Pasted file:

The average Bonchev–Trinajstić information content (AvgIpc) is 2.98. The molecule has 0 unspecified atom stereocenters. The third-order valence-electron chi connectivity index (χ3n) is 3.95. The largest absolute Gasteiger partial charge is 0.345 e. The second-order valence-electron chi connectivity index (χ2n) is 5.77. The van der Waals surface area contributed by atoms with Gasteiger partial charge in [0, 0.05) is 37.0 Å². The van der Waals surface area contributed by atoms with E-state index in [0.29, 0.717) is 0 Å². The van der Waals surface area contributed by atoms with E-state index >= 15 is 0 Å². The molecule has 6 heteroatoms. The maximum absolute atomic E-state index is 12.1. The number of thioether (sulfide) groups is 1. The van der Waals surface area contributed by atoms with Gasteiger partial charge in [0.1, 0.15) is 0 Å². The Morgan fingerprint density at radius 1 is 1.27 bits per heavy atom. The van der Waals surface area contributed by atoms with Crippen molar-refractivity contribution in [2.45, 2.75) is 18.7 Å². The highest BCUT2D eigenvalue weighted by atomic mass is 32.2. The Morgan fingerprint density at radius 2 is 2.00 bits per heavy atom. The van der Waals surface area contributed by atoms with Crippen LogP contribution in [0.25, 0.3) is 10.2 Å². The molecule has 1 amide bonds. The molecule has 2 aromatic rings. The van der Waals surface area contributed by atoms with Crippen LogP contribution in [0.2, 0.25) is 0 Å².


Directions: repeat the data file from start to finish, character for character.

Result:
The average Bonchev–Trinajstić information content (AvgIpc) is 2.98. The molecule has 0 unspecified atom stereocenters. The third-order valence-electron chi connectivity index (χ3n) is 3.95. The largest absolute Gasteiger partial charge is 0.345 e. The second-order valence-electron chi connectivity index (χ2n) is 5.77. The van der Waals surface area contributed by atoms with Gasteiger partial charge in [0, 0.05) is 37.0 Å². The van der Waals surface area contributed by atoms with E-state index in [0.29, 0.717) is 0 Å². The van der Waals surface area contributed by atoms with E-state index >= 15 is 0 Å². The molecule has 6 heteroatoms. The maximum absolute atomic E-state index is 12.1. The number of thioether (sulfide) groups is 1. The van der Waals surface area contributed by atoms with Gasteiger partial charge in [0.1, 0.15) is 0 Å². The Morgan fingerprint density at radius 1 is 1.27 bits per heavy atom. The van der Waals surface area contributed by atoms with Crippen molar-refractivity contribution in [2.45, 2.75) is 18.7 Å². The highest BCUT2D eigenvalue weighted by atomic mass is 32.2. The Morgan fingerprint density at radius 2 is 2.00 bits per heavy atom. The van der Waals surface area contributed by atoms with Crippen LogP contribution in [0.25, 0.3) is 10.2 Å². The molecule has 1 amide bonds. The molecule has 2 aromatic rings. The van der Waals surface area contributed by atoms with Crippen LogP contribution in [0.2, 0.25) is 0 Å².